Coon_Gitter Offline
Member

Registered: 08/01/05
Posts: 102
Loc: Hillsdale NY
I would probably turn it into the board of health. I found a dead fox in the woods and my dad took it there. They dispose of it and run tests on it so i think its the best way to go.

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#4153 - 10/05/05 08:15 PM Re: Sarcoptic Mange
Coy-Dog Offline
Member

Registered: 09/22/05
Posts: 39
Loc: Ransomville,N.Y
Mange as i understand is transmitted when animals are over crowded as far as that go's any disease.It's seem to be the same with distemper.I Don't skin them real bad, that is they have to have all there hair except for most of the tail.I ALWAYS WEAR GLOVES !!Best to bury the animal deep so it is not to easy to dig up.I have people tell me that they think they seen a rabid coon in thier back yard when 98% of the time its distemper.

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#4154 - 10/06/05 03:32 AM Re: Sarcoptic Mange
stu Offline
Member

Registered: 12/10/03
Posts: 141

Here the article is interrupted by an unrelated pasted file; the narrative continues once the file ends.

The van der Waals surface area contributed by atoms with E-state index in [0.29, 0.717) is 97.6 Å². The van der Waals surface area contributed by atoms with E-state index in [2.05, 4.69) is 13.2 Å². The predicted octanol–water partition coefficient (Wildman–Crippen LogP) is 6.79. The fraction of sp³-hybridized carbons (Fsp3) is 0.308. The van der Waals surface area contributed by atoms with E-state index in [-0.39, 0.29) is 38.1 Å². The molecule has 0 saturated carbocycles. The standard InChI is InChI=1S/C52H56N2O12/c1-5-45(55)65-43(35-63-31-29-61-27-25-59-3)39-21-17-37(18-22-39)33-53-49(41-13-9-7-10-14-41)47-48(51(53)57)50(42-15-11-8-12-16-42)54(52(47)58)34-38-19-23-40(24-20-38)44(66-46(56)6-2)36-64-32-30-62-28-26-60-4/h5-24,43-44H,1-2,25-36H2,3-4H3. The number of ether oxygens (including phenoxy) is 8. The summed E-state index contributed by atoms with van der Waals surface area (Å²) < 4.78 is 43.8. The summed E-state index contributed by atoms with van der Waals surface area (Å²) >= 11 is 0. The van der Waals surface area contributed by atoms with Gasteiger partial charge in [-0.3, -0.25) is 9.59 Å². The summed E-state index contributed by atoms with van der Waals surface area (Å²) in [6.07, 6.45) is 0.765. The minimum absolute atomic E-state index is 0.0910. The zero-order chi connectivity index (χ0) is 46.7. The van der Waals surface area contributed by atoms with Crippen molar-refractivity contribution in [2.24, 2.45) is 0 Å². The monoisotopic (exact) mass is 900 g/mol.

Loc: Cordova Maryland
It's a problem in Maryland . Some places you will catch 2 mangy foxes to every one that is good . It seems to be more ,where they are overpopulated.

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#4155 - 10/06/05 12:05 PM Re: Sarcoptic Mange
trap jaw Offline
Member

Registered: 06/09/05
Posts: 430
Loc: Lancaster Co. Pennsylvania
In the area I was referring to in Southeastern Pa., there are a bunch of Horse back fox hunters who chase foxes with dogs. I know that they bring in live foxes that they purchase, and turn them loose, so that, in their minds, they add to the population. I've often wondered what impact this would have on the local fox population as far as disease goes. If only they could understand the dis-service they are doing.

These people know nothing about the animals they are illegally importing or where they came from. The political positions some of these people hold keeps them out of trouble with authorities for what they are doing. I'm not trying to get off topic here, but I wonder if this might contribute to the problem in areas where this type of thing occurrs. If a fox with a case of mange, no matter how light the infection, is relocated to an area where mange is not present, isn't it most likely that the fox could be infecting other animals in the area, even if there is not an overpopulation issue.

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#4156 - 10/07/05 07:34 AM Re: Sarcoptic Mange
Coy-Dog Offline
Member

Registered: 09/22/05
Posts: 39
Loc: Ransomville,N.Y